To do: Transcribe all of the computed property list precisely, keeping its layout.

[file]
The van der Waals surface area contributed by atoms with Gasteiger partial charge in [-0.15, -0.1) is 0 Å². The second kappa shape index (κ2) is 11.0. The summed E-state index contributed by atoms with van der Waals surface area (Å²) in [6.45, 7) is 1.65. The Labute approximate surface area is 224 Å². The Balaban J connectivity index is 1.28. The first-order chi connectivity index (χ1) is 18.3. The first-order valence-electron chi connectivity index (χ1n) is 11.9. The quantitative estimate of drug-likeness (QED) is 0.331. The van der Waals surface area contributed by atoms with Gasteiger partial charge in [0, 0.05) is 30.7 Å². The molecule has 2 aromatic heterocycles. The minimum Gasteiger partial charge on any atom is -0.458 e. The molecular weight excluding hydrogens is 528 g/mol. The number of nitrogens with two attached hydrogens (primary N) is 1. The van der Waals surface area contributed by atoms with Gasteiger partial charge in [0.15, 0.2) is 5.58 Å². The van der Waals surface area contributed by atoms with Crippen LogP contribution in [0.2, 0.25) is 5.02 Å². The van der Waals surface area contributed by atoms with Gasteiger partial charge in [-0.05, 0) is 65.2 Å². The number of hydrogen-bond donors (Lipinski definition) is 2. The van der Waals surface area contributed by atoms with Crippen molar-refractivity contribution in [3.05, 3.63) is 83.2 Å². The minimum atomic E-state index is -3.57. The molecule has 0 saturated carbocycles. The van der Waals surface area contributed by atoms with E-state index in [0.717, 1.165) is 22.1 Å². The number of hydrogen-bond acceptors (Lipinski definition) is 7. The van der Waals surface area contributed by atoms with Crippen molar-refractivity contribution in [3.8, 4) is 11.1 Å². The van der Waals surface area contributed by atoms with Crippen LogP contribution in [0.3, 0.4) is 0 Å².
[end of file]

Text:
The van der Waals surface area contributed by atoms with Gasteiger partial charge in [-0.15, -0.1) is 0 Å². The second kappa shape index (κ2) is 11.0. The summed E-state index contributed by atoms with van der Waals surface area (Å²) in [6.45, 7) is 1.65. The Labute approximate surface area is 224 Å². The Balaban J connectivity index is 1.28. The first-order chi connectivity index (χ1) is 18.3. The first-order valence-electron chi connectivity index (χ1n) is 11.9. The quantitative estimate of drug-likeness (QED) is 0.331. The van der Waals surface area contributed by atoms with Gasteiger partial charge in [0, 0.05) is 30.7 Å². The molecule has 2 aromatic heterocycles. The minimum Gasteiger partial charge on any atom is -0.458 e. The molecular weight excluding hydrogens is 528 g/mol. The number of nitrogens with two attached hydrogens (primary N) is 1. The van der Waals surface area contributed by atoms with Gasteiger partial charge in [0.15, 0.2) is 5.58 Å². The van der Waals surface area contributed by atoms with Crippen LogP contribution in [0.2, 0.25) is 5.02 Å². The van der Waals surface area contributed by atoms with Gasteiger partial charge in [-0.05, 0) is 65.2 Å². The number of hydrogen-bond donors (Lipinski definition) is 2. The van der Waals surface area contributed by atoms with Crippen molar-refractivity contribution in [3.05, 3.63) is 83.2 Å². The minimum atomic E-state index is -3.57. The molecule has 0 saturated carbocycles. The van der Waals surface area contributed by atoms with E-state index in [0.717, 1.165) is 22.1 Å². The number of hydrogen-bond acceptors (Lipinski definition) is 7. The van der Waals surface area contributed by atoms with Crippen molar-refractivity contribution in [3.8, 4) is 11.1 Å². The van der Waals surface area contributed by atoms with Crippen LogP contribution in [0.3, 0.4) is 0 Å².